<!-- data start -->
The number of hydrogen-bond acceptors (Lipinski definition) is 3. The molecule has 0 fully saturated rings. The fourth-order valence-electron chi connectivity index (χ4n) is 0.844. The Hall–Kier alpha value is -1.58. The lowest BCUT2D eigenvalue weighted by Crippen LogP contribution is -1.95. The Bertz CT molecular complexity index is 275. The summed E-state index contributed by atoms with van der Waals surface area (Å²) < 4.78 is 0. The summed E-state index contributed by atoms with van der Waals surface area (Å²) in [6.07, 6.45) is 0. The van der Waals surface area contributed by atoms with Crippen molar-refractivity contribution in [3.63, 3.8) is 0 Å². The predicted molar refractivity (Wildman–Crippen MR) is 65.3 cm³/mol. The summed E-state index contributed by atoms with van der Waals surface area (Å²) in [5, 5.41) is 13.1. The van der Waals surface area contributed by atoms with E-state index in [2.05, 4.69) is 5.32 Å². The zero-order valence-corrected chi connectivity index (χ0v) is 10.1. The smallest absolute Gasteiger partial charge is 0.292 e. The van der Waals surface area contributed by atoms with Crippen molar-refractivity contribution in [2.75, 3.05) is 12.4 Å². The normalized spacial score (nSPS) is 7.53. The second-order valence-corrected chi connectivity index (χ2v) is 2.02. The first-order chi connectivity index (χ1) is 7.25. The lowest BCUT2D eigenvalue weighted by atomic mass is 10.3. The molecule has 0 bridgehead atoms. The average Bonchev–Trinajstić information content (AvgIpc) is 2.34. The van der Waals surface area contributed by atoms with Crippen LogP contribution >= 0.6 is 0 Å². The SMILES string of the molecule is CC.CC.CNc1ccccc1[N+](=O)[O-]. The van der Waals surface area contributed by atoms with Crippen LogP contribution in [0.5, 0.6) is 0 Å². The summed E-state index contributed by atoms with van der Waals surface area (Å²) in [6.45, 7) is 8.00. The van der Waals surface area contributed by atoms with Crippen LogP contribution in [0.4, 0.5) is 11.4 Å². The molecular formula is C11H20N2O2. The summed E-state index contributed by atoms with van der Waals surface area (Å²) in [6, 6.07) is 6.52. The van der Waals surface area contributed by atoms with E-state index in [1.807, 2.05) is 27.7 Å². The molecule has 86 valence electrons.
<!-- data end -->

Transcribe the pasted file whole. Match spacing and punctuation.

The number of hydrogen-bond acceptors (Lipinski definition) is 3. The molecule has 0 fully saturated rings. The fourth-order valence-electron chi connectivity index (χ4n) is 0.844. The Hall–Kier alpha value is -1.58. The lowest BCUT2D eigenvalue weighted by Crippen LogP contribution is -1.95. The Bertz CT molecular complexity index is 275. The summed E-state index contributed by atoms with van der Waals surface area (Å²) < 4.78 is 0. The summed E-state index contributed by atoms with van der Waals surface area (Å²) in [6.07, 6.45) is 0. The van der Waals surface area contributed by atoms with Crippen molar-refractivity contribution in [3.63, 3.8) is 0 Å². The predicted molar refractivity (Wildman–Crippen MR) is 65.3 cm³/mol. The summed E-state index contributed by atoms with van der Waals surface area (Å²) in [5, 5.41) is 13.1. The van der Waals surface area contributed by atoms with E-state index in [2.05, 4.69) is 5.32 Å². The zero-order valence-corrected chi connectivity index (χ0v) is 10.1. The smallest absolute Gasteiger partial charge is 0.292 e. The van der Waals surface area contributed by atoms with Crippen molar-refractivity contribution in [2.75, 3.05) is 12.4 Å². The normalized spacial score (nSPS) is 7.53. The second-order valence-corrected chi connectivity index (χ2v) is 2.02. The first-order chi connectivity index (χ1) is 7.25. The lowest BCUT2D eigenvalue weighted by atomic mass is 10.3. The molecule has 0 bridgehead atoms. The average Bonchev–Trinajstić information content (AvgIpc) is 2.34. The van der Waals surface area contributed by atoms with Crippen LogP contribution >= 0.6 is 0 Å². The SMILES string of the molecule is CC.CC.CNc1ccccc1[N+](=O)[O-]. The van der Waals surface area contributed by atoms with Crippen LogP contribution in [0.5, 0.6) is 0 Å². The summed E-state index contributed by atoms with van der Waals surface area (Å²) in [6.45, 7) is 8.00. The van der Waals surface area contributed by atoms with Crippen LogP contribution in [0.4, 0.5) is 11.4 Å². The molecular formula is C11H20N2O2. The summed E-state index contributed by atoms with van der Waals surface area (Å²) in [6, 6.07) is 6.52. The van der Waals surface area contributed by atoms with E-state index in [1.807, 2.05) is 27.7 Å². The molecule has 86 valence electrons.